The Academy has been working with the Medical Research Council and other funders to support the recently published MRC Review of Early-Career Clinical Academics: Enablers and Barriers to Pathways and Progression.
The report draws on accounts collected from more than 400 early-career clinical academics across the UK who applied for clinical research training fellowships or clinical scientist fellowships from the MRC, the Academy of Medical Sciences, the British Heart Foundation, Cancer Research UK, the National Institute for Health Research or the Wellcome Trust in the period 2006 to 2012.
The report highlights that while many clinical academics have successful careers and proceed to senior leadership positions, this is often a difficult process and researchers encounter several barriers on their way to the top.
Overall, the single biggest challenge when pursuing an clinical academic career was found to be maintaining research activity (57% of participants), followed by being able to complete specialty training and regaining clinical competency.
Maintaining research activity was still at the top (38%) when looking at the biggest barriers encountered at career transitions between posts, but this time followed by the number of available positions and availability of funding (both at 20%) and the necessity to relocate (16%).
Thankfully, the report also found that over the years a set of mechanisms and schemes have been put in place to help researchers overcome these barriers. Personal mentorship and career guidance emerged among the most powerful enablers to career progression as a clinical academic, with 48% of respondents considering advice and guidance important in establishing their career. When asked specifically about mentoring the number rose to 57%.
This is welcome news to the Academy, given our well established mentoring scheme which launched in 2002. Our scheme was initially devised to help postdoctoral clinicians thrive in academic medicine but has since expanded to include MRC non-clinical postdoctoral fellows as well.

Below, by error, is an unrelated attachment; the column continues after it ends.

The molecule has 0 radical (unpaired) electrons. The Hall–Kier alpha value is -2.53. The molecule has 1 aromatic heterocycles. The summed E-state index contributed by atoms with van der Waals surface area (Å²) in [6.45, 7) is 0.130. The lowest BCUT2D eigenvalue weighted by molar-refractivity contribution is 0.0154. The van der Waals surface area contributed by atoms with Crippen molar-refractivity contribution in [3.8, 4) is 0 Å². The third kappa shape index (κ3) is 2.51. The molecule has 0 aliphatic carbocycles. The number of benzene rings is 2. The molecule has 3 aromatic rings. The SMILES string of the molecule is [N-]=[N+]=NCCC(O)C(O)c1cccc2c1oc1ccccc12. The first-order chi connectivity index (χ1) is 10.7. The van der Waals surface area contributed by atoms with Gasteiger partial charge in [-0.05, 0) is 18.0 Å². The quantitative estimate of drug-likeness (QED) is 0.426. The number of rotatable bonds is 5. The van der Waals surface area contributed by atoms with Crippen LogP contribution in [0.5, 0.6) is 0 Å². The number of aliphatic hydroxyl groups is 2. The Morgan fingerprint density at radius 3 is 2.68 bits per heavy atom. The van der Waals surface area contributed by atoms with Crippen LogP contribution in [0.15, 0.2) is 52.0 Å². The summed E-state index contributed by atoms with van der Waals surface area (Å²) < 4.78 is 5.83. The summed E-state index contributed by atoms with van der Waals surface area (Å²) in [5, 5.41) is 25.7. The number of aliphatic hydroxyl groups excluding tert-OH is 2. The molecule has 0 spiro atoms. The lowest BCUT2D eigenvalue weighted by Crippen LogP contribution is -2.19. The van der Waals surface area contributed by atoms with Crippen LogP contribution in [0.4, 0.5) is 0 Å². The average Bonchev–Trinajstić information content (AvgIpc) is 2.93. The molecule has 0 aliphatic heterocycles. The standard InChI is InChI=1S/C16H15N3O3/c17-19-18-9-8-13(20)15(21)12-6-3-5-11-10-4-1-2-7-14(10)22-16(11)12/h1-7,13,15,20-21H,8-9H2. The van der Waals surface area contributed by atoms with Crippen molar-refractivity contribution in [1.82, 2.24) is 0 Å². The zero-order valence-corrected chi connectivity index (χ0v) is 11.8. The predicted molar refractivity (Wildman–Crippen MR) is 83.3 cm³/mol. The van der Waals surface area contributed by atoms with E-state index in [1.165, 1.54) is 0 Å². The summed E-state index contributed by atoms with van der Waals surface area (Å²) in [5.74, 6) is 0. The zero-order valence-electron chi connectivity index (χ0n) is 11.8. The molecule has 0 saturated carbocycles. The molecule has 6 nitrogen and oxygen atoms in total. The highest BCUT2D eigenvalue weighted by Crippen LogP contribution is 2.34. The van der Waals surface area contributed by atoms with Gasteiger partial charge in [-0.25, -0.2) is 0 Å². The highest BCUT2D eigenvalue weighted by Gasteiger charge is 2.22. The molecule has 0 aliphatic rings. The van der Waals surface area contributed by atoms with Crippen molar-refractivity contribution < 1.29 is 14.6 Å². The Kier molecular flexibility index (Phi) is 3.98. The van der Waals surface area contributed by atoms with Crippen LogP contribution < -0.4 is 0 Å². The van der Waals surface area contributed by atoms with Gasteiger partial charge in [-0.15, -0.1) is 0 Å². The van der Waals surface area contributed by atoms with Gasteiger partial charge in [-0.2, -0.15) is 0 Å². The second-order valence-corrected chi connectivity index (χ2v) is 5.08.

Through the scheme, Academy Fellows act as mentors to share their experiences on matters such as career planning and job applications, establishing networks and collaborations with other scientists and clinicians, and on the management of students and staff.
Mentors provide truly independent advice to trainees, providing insight and support to the mentee without vested interest in that individual’s career or research. This is because the Academy’s scheme recommends that mentees select mentors outside of their institution or network, someone they have and will not come across in their careers, in order to provide an objective sounding board from which the mentee can make strategic and personal decisions in their career.
Today, well over 470 mentor-mentee pairs have been matched, and we are extremely thankful to our Fellowship for dedicating their time to help early career researchers develop into the research leaders of the future.
A full version of this report is available from the MRC website.
A brief history of AMS mentoring
2000 – Savill Report recommends introduction of a ‘new, competitively-entered clinician scientist scheme’.
2001 – Academy launches the National Clinician Scientist Award scheme.
2002 – Academy one-to-one mentoring scheme established with Department of Health funding to support the new cohort of Clinician Scientist Fellows.
2005 – Walport report recommends introduction of clinical academic training pathway. 2006 – Department of Health evaluation of the Academy mentoring scheme. Subsequent expansion to include Clinical Lecturers in one-to-one mentoring, through National Institute for Health Research funding.
2006 – 100th pair matched in September.
2010 – 200th pair matched in February.
2010 – External evaluation to inform future developments of Academy mentoring.
2011 – 250th pair matched in September.
2013 – Introduction of MRC non-clinical fellows as mentees.
2015 – 470th pair matched.